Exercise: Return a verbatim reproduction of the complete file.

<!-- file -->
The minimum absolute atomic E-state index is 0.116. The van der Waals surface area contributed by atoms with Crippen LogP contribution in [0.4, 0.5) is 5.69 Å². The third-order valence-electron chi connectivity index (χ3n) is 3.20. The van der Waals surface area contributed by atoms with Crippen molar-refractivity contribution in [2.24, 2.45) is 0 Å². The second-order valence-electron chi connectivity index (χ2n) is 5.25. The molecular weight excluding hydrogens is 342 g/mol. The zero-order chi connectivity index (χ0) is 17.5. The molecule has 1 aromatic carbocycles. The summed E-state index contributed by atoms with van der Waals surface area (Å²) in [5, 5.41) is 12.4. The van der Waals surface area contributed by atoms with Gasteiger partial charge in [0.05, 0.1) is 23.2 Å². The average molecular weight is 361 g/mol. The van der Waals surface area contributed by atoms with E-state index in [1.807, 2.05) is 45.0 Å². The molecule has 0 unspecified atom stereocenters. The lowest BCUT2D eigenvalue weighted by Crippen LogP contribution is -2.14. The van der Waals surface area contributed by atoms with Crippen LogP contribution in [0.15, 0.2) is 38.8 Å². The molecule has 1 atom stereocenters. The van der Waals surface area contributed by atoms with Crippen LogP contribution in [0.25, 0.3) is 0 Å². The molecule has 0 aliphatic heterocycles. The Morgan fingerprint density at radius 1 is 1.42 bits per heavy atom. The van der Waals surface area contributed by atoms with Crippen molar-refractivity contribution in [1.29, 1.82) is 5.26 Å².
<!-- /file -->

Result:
The minimum absolute atomic E-state index is 0.116. The van der Waals surface area contributed by atoms with Crippen LogP contribution in [0.4, 0.5) is 5.69 Å². The third-order valence-electron chi connectivity index (χ3n) is 3.20. The van der Waals surface area contributed by atoms with Crippen molar-refractivity contribution in [2.24, 2.45) is 0 Å². The second-order valence-electron chi connectivity index (χ2n) is 5.25. The molecular weight excluding hydrogens is 342 g/mol. The zero-order chi connectivity index (χ0) is 17.5. The molecule has 1 aromatic carbocycles. The summed E-state index contributed by atoms with van der Waals surface area (Å²) in [5, 5.41) is 12.4. The van der Waals surface area contributed by atoms with Gasteiger partial charge in [0.05, 0.1) is 23.2 Å². The average molecular weight is 361 g/mol. The van der Waals surface area contributed by atoms with E-state index in [1.807, 2.05) is 45.0 Å². The molecule has 0 unspecified atom stereocenters. The lowest BCUT2D eigenvalue weighted by Crippen LogP contribution is -2.14. The van der Waals surface area contributed by atoms with Crippen LogP contribution in [0.15, 0.2) is 38.8 Å². The molecule has 1 atom stereocenters. The van der Waals surface area contributed by atoms with Crippen LogP contribution in [0.25, 0.3) is 0 Å². The molecule has 0 aliphatic heterocycles. The Morgan fingerprint density at radius 1 is 1.42 bits per heavy atom. The van der Waals surface area contributed by atoms with Crippen molar-refractivity contribution in [1.29, 1.82) is 5.26 Å².